Nearly 20% of people report functional impairment due to indoor air-related symptoms, with about 7% experiencing moderate to severe impairment, according to Finnish survey study in the September Journal of Occupational and Environmental Medicine.
People with severe impairment due to indoor air symptoms have elevated rates of other physical and mental health concerns—which may have important implications for treatment and support, according to the new research by Juha Pekkanen, MD, PhD, of University of Helsinki and colleagues.
In the National Survey on Indoor Air, a random sample of Finnish adults were asked about symptoms related to indoor air at home or work. Those reporting symptoms were asked to rate the severity of their symptoms and any related functional impairment: at home, at work, or in social settings.
On analysis of 1,770 responses, 23.1% of participants reported indoor air-related symptoms and 18.2% reported at least mild functional impairment. Moderate impairment due to indoor air symptoms was reported by 5.3% of respondents and severe impairment by 1.8%.
Severe functional impairment was strongly associated with comorbid diseases, such as asthma and irritable bowel syndrome. Participants with severe impairment were more likely to have perceived sensitivities to environmental factors such as chemicals, symptoms involving multiple organ systems, and possibly a poorer financial situation.
Analysis of the severity of indoor air symptoms showed similar associations. Indoor air- or building-related symptoms are common in home and non-industrial work environments. The new study is the first to explore levels of functional impairment and symptom severity due to indoor air-related symptoms in a population-based sample.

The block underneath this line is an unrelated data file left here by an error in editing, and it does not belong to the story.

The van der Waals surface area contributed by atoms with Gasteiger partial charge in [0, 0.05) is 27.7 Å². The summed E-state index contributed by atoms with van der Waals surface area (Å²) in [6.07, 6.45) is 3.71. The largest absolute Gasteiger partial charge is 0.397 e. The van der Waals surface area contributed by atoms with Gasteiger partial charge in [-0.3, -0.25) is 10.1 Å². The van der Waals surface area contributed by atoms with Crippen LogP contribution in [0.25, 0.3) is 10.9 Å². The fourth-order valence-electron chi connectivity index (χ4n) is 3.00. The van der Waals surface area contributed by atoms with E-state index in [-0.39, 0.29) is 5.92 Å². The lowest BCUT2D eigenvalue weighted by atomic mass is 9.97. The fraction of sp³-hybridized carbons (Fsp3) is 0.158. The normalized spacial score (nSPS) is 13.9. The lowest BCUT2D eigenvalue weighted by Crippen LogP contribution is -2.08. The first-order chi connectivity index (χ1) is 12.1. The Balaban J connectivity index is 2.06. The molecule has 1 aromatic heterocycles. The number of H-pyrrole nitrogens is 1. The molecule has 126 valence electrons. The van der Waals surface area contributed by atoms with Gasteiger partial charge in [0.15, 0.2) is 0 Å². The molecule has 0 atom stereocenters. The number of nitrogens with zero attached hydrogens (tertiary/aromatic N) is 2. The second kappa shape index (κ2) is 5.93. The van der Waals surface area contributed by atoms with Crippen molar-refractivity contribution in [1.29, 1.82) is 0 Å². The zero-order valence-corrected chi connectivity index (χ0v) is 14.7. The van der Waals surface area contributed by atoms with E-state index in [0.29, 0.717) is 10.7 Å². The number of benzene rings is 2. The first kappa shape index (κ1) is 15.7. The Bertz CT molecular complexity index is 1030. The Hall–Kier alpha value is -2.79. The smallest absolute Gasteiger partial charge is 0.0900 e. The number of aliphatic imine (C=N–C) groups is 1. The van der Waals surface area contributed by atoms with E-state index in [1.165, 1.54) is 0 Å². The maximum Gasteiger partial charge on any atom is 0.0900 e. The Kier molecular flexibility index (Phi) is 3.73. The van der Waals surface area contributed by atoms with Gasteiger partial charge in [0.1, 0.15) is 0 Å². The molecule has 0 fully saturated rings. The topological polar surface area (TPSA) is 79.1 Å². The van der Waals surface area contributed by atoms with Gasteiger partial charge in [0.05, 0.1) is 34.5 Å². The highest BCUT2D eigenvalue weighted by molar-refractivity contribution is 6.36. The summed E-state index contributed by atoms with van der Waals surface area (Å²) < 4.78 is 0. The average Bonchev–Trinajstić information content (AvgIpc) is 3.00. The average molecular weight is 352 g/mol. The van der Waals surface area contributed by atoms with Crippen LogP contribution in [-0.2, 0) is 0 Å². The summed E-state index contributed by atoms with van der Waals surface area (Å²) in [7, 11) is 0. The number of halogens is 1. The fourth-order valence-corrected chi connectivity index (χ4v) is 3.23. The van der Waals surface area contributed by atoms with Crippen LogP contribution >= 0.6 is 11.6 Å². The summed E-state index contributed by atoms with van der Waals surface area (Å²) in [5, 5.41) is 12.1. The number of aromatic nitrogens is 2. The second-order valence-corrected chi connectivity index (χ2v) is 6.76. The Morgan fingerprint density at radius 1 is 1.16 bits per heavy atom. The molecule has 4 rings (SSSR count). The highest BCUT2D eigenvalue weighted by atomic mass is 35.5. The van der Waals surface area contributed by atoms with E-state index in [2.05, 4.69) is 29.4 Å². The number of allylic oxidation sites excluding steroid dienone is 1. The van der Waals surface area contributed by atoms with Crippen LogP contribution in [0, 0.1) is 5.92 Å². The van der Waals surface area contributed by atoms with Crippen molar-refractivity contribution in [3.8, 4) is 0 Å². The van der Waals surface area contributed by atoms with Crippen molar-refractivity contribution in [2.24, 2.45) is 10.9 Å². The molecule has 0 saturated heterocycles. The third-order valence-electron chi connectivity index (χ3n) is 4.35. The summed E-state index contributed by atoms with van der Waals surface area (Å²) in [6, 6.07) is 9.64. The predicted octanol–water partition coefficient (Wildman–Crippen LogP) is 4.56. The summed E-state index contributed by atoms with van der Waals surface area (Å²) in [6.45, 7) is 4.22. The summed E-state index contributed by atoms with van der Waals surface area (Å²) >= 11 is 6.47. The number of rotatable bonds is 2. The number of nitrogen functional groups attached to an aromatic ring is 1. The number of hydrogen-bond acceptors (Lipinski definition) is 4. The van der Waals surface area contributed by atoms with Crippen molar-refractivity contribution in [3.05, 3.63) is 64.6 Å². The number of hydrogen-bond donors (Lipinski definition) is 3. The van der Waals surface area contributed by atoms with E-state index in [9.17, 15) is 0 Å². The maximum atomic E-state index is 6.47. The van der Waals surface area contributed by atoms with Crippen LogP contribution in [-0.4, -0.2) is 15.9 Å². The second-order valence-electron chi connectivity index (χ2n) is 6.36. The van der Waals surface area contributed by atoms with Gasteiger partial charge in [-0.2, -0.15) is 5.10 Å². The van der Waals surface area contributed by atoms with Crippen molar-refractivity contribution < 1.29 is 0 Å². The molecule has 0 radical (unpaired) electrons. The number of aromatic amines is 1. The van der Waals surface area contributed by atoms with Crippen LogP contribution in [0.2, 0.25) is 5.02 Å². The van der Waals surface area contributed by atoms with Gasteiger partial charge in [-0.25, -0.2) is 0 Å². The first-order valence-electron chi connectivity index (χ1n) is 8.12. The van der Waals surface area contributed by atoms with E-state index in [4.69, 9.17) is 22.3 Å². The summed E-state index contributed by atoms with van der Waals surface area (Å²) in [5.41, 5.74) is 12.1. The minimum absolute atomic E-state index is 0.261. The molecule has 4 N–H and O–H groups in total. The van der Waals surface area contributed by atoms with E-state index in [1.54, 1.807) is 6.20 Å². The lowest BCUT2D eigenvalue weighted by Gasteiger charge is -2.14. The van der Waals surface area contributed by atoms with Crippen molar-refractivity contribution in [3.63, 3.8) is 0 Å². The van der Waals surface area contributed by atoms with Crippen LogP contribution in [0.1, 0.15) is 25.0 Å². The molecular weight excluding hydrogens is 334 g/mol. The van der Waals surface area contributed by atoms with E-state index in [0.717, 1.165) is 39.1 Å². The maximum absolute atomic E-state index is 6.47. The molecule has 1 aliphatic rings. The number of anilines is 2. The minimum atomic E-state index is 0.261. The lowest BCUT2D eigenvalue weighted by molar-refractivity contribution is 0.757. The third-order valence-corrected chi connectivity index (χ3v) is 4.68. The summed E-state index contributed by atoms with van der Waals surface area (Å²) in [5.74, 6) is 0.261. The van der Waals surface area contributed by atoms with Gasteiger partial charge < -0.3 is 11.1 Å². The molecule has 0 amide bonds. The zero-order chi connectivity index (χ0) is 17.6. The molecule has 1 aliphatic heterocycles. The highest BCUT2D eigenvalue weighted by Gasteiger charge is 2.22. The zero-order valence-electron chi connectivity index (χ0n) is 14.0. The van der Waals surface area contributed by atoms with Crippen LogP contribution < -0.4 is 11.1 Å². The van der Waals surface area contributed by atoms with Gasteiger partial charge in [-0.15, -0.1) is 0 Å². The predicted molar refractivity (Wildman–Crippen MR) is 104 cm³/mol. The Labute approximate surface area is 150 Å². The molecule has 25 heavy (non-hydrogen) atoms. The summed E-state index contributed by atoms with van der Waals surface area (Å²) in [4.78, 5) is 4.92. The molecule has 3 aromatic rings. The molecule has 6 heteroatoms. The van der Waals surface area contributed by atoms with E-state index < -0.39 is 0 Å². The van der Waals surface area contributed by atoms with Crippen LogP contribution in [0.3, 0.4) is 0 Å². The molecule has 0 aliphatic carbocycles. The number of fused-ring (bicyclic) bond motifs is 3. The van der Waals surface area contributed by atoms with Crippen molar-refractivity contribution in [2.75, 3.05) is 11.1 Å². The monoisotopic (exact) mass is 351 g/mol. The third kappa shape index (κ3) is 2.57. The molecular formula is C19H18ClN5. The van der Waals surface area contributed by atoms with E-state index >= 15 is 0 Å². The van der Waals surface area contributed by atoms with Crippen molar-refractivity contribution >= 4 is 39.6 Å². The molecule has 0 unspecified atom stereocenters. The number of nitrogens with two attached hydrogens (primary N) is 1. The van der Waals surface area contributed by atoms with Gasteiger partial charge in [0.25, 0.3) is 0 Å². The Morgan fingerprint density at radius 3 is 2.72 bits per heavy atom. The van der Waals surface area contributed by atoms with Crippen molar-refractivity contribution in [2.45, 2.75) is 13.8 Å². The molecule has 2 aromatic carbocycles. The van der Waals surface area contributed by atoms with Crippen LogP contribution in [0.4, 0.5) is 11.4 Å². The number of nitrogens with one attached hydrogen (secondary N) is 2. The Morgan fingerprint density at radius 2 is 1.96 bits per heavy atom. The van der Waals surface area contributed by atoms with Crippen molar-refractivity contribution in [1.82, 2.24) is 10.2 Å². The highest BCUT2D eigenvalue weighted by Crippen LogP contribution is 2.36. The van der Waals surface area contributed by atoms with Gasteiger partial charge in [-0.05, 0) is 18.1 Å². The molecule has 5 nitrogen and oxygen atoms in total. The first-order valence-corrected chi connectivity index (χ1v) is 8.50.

The results show that indoor air-related symptoms are common and associated with moderate to severe functional impairment in a small but substantial proportion of the population. Symptom severity and functional impairment appear highly variable.
"When trying to understand this heterogeneity, other biological, psychological, and social factors need to be considered in addition to indoor air quality," Dr. Pekkanen and colleagues write. They add: "[T]he determinants and aetiologies of symptoms and functional impairments of differing severity likely differ and thus there is also a need for different types of treatments and support."
About the Authors
From the Department of Public Health, Faculty of Medicine, University of Helsinki, Helsinki, Finland (E.E., S.S., J.P.); Finnish Institute of Occupational Health, Helsinki, Finland (S.S.); and Department of Health Security, Environmental Health Unit, Finnish Institute for Health and Welfare, Kuopio, Finland (J.L., A.S., J.P.).
), an international society of 4,000 occupational physicians and other health care professionals, provides leadership to promote optimal health and safety of workers, workplaces, and environments.
About the Journal of Occupational and Environmental Medicine
The Journal of Occupational and Environmental Medicine (www.joem.org
) is the official journal of the American College of Occupational and Environmental Medicine. Edited to serve as a guide for physicians, nurses, and researchers, the clinically oriented research articles are an excellent source for new ideas, concepts, techniques, and procedures that can be readily applied in the industrial or commercial employment setting.
Eidstø, Einar BM; Selinheimo, Sanna PhD; Lampi, Jussi MD, PhD; Salmela, Anniina PhD; Pekkanen, Juha MD, PhD. The Continuum of Severity of Functional Impairment Due to Indoor Air Symptoms: Prevalence and Determinants. Journal of Occupational and Environmental Medicine 65(9):p 717-724, September 2023. | DOI: 10.1097/JOM.0000000000002884